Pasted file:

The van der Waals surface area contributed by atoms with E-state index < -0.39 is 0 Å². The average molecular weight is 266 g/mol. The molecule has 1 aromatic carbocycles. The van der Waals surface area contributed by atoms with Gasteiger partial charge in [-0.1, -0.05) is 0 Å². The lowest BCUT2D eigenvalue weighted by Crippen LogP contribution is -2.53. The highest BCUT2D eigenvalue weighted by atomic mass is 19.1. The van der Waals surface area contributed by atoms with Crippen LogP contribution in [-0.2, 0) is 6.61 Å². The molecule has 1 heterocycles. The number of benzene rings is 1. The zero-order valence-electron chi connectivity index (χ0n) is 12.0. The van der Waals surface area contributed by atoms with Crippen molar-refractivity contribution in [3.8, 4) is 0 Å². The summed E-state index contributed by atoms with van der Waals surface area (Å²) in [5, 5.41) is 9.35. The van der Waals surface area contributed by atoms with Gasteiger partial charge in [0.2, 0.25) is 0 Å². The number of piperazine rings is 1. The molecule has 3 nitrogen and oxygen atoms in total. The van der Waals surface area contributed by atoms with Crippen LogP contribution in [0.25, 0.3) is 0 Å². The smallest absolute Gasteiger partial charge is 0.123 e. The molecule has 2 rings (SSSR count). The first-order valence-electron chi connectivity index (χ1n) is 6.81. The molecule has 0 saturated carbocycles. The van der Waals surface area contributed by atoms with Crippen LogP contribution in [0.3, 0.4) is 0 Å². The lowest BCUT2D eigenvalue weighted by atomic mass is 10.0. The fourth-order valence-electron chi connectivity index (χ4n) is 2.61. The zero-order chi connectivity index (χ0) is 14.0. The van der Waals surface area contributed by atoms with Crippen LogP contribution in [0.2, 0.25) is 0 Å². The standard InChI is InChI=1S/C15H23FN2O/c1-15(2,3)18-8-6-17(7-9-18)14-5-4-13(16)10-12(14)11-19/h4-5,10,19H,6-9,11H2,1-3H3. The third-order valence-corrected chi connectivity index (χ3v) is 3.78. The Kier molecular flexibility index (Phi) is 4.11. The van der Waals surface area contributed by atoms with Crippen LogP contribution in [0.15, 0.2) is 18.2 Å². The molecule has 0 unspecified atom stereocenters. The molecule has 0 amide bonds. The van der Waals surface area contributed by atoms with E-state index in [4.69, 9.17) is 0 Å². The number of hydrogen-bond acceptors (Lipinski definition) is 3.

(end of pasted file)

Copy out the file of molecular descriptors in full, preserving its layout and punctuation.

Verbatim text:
The van der Waals surface area contributed by atoms with E-state index < -0.39 is 0 Å². The average molecular weight is 266 g/mol. The molecule has 1 aromatic carbocycles. The van der Waals surface area contributed by atoms with Gasteiger partial charge in [-0.1, -0.05) is 0 Å². The lowest BCUT2D eigenvalue weighted by Crippen LogP contribution is -2.53. The highest BCUT2D eigenvalue weighted by atomic mass is 19.1. The van der Waals surface area contributed by atoms with Crippen LogP contribution in [-0.2, 0) is 6.61 Å². The molecule has 1 heterocycles. The number of benzene rings is 1. The zero-order valence-electron chi connectivity index (χ0n) is 12.0. The van der Waals surface area contributed by atoms with Crippen molar-refractivity contribution in [3.8, 4) is 0 Å². The summed E-state index contributed by atoms with van der Waals surface area (Å²) in [5, 5.41) is 9.35. The van der Waals surface area contributed by atoms with Gasteiger partial charge in [0.2, 0.25) is 0 Å². The number of piperazine rings is 1. The molecule has 3 nitrogen and oxygen atoms in total. The van der Waals surface area contributed by atoms with Crippen LogP contribution in [0.25, 0.3) is 0 Å². The smallest absolute Gasteiger partial charge is 0.123 e. The molecule has 2 rings (SSSR count). The first-order valence-electron chi connectivity index (χ1n) is 6.81. The molecule has 0 saturated carbocycles. The van der Waals surface area contributed by atoms with Crippen LogP contribution in [0.3, 0.4) is 0 Å². The lowest BCUT2D eigenvalue weighted by atomic mass is 10.0. The fourth-order valence-electron chi connectivity index (χ4n) is 2.61. The zero-order chi connectivity index (χ0) is 14.0. The van der Waals surface area contributed by atoms with Crippen LogP contribution in [0.2, 0.25) is 0 Å². The standard InChI is InChI=1S/C15H23FN2O/c1-15(2,3)18-8-6-17(7-9-18)14-5-4-13(16)10-12(14)11-19/h4-5,10,19H,6-9,11H2,1-3H3. The third-order valence-corrected chi connectivity index (χ3v) is 3.78. The Kier molecular flexibility index (Phi) is 4.11. The van der Waals surface area contributed by atoms with Crippen LogP contribution in [0.15, 0.2) is 18.2 Å². The molecule has 0 unspecified atom stereocenters. The molecule has 0 amide bonds. The van der Waals surface area contributed by atoms with E-state index in [4.69, 9.17) is 0 Å². The number of hydrogen-bond acceptors (Lipinski definition) is 3.